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Elder Jeffrey R. Holland of the Quorum of the Twelve Apostles holds priesthood training in Havana, Cuba.

SALT LAKE CITY — Mormons don't need much imagination to think about what normalized U.S.-Cuba relations could mean for the LDS Church in the Pearl of the Antilles.

The thoughts of a mission-minded faith turned directly to missionary work in a communist nation with two small but growing congregations of The Church of Jesus Christ of Latter-day Saints.

One church member predicted on Twitter Wednesday the church would have missionaries in Cuba by the end of 2015. Experts say that's too optimistic. An LDS spokeswoman said it's too early to say how events will unfold.

"The church has, since its founding, been actively engaged in fulfilling Jesus Christ’s admonition to take the gospel to all the world," Jessica Moody said. "We are known for sending missionaries to countries where they are officially recognized and welcomed by governments. We work actively to build relationships of trust that we hope will open the door to better understanding and opportunities for missionary work. The message they bring is one of faith in Jesus Christ that strengthens individuals, families and communities.

"We currently have a few congregations in Cuba. It’s unclear what today’s announcements may mean for the future growth of the church in Cuba or how it will relate to missionary work in that nation."

Information about the church in Cuba has been considered sensitive until recently, said Matt Martinich, who studies LDS Church growth.

Elder David A. Bednar of the church's Quorum of the Twelve Apostles visited Cuba and dedicated it for the preaching of the gospel in February 2012, but that action wasn't reported until a single sentence appeared in the Church Almanac at the end of that year.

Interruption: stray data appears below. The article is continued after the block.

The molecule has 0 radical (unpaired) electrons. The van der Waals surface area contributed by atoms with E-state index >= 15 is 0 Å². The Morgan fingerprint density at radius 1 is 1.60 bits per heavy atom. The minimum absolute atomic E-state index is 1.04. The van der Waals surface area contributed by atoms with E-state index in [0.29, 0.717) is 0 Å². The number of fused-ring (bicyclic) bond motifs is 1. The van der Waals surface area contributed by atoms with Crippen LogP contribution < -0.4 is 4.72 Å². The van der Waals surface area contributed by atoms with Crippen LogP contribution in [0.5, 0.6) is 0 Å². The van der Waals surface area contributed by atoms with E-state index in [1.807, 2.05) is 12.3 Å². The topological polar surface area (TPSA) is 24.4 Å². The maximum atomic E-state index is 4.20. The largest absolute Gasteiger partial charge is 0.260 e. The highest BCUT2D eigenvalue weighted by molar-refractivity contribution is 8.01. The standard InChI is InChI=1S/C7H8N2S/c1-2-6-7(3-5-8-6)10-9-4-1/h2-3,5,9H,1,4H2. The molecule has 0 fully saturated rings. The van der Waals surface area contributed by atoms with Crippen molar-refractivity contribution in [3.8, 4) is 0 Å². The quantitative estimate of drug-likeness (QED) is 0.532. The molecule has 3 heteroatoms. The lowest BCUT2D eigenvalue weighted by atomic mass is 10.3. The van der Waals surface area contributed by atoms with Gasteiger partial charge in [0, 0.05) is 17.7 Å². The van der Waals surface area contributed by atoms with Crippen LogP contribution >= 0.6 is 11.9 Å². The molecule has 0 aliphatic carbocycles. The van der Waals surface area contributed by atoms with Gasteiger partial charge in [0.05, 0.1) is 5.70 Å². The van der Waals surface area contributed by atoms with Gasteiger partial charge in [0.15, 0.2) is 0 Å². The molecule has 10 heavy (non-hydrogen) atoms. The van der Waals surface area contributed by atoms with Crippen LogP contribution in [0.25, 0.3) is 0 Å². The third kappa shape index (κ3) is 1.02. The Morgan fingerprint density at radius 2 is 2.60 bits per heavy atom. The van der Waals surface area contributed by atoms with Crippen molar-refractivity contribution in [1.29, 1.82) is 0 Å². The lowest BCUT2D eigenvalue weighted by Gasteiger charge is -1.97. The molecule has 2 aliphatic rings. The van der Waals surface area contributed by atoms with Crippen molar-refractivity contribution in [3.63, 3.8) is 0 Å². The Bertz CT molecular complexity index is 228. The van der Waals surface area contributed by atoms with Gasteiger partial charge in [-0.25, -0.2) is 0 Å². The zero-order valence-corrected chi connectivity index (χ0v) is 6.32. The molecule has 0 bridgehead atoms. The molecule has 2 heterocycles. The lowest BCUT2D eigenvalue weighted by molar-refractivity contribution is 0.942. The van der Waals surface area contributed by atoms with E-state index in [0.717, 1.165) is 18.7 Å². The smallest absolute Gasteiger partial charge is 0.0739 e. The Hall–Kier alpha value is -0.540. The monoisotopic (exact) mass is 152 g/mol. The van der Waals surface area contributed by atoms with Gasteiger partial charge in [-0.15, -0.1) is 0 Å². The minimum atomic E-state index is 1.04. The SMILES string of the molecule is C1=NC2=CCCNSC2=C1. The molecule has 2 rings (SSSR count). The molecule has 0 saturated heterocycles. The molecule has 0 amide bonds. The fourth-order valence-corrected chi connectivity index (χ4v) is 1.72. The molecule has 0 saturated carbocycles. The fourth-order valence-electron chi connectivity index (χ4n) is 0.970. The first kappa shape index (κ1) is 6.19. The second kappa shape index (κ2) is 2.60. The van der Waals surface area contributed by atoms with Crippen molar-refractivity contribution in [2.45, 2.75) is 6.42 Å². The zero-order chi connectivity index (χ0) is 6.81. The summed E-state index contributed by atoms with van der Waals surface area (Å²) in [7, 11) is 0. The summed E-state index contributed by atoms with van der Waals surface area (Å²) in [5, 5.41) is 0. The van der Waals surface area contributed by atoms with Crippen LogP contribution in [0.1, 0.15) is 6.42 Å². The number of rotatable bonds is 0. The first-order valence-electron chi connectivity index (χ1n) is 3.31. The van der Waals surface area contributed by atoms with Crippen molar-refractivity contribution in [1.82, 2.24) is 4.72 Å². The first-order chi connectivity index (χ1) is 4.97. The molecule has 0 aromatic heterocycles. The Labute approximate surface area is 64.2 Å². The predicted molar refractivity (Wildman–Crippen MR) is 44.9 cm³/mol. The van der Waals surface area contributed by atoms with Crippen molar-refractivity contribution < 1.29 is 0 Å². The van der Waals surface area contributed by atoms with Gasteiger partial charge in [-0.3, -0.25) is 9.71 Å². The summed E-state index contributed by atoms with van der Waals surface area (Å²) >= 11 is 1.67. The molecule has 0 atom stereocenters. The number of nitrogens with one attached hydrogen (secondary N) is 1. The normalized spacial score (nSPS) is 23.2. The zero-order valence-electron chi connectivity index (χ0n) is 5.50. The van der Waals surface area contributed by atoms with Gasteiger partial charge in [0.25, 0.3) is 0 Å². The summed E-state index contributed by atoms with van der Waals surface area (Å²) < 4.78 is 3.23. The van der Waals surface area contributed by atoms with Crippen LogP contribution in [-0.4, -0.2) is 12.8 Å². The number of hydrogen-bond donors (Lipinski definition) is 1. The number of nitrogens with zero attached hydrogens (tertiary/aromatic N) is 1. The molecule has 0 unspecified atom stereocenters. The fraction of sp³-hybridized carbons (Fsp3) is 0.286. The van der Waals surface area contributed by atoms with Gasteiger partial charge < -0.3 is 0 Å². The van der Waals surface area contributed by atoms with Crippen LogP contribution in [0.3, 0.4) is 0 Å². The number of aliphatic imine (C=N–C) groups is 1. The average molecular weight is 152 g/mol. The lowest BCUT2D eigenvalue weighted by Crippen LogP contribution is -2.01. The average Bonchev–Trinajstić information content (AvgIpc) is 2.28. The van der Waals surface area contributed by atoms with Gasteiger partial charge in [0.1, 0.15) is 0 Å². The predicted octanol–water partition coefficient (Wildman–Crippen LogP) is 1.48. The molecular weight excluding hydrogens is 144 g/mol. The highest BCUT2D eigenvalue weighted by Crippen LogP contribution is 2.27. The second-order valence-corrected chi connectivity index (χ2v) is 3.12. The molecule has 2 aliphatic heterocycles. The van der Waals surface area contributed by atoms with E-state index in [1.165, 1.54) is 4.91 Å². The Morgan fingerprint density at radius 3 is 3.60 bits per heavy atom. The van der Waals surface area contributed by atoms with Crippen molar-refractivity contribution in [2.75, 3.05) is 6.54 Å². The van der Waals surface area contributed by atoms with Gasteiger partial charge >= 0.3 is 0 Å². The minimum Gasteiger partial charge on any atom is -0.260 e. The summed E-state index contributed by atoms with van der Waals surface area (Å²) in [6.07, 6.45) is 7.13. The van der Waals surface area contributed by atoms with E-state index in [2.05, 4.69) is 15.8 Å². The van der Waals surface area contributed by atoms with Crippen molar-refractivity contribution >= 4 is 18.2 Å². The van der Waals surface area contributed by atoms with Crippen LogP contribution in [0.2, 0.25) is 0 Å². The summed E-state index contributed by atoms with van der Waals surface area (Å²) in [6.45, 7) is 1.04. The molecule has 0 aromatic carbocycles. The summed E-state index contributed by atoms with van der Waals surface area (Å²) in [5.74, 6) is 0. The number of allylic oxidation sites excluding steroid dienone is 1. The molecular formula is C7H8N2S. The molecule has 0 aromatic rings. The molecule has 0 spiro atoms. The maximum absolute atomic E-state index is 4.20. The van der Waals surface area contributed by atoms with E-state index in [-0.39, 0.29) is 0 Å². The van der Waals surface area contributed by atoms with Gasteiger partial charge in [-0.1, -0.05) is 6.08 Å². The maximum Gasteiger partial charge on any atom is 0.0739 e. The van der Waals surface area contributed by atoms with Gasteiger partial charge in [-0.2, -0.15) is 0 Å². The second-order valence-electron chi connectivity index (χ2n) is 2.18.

Five months ago, the Church News expanded on that information, reporting that Elder Bednar "blessed the country and its people and promised that the church would take root in the fertile Cuban soil."

That report was part of a story about Elder Jeffrey R. Holland's visit to Cuba this summer. On June 15, Elder Holland divided the Havana Cuba Branch, creating the second congregation in the nation, called the El Cotorro Cuba Branch.

A branch is a small LDS congregation.

“Although we are small in number, each member is precious to us, and Cuba is precious to us,” Elder Holland said.

Elder Holland visited the site of Elder Bednar's dedication, which overlooks Havana, and said “the promises of the dedicatory blessing are unfolding.”

President Barack Obama's announcement Wednesday that the United States is seeking to normalize relations with Cuba, including establishing an embassy there, came after secret meetings between U.S. and Cuban officials brokered by Pope Francis.

Reaction was mixed across the country, but Adalberto Diaz Labrada, who escaped Cuba in 2000 and now is a chef and co-owner at the Fillings and Emulsions Bakery in Salt Lake City, cheered the decision.

"I think it's going to change everything when it comes to the economy of the island," he told KSL NewsRadio. "And once you change the economics, the rest just comes one after the other."

Exchanging embassies, easing the economic sanctions of a 52-year-old embargo and allowing more Americans to travel to the Pearl of the Antilles doesn't automatically mean the LDS Church will quickly or easily earn official recognition in Cuba.

Still, Martinich said, "I think this might be the tipping point for the church to make the effort to send missionaries to Cuba and establish an official church presence there."

Though it is not registered, the Cuban department of religious affairs welcomed the church in 2004, when the first branch was established, and it and other faiths have helped the church find locations for worship.

Elder Holland also met with government officials in June.

That doesn't mean missionary work is likely to happen quickly, Martinich added. In recent decades, the church generally has moved meticulously before opening a mission in a country where it hasn't had one before.

"I wouldn't imagine a mission there for a few years," Martinich said. "What's more likely to happen is that, when and if Cuba gives the church official recognition, missionaries would be reassigned from another mission," such as one in the Dominican Republic.

Several websites have reported that a Cuban native from the Havana Branch served an LDS mission to the United States beginning in 2011. An LDS Church spokesman said Thursday that is incorrect.

That missionary, like several others, is Cuban but was no longer living on the island when his mission began.

Email: twalch@deseretnews.com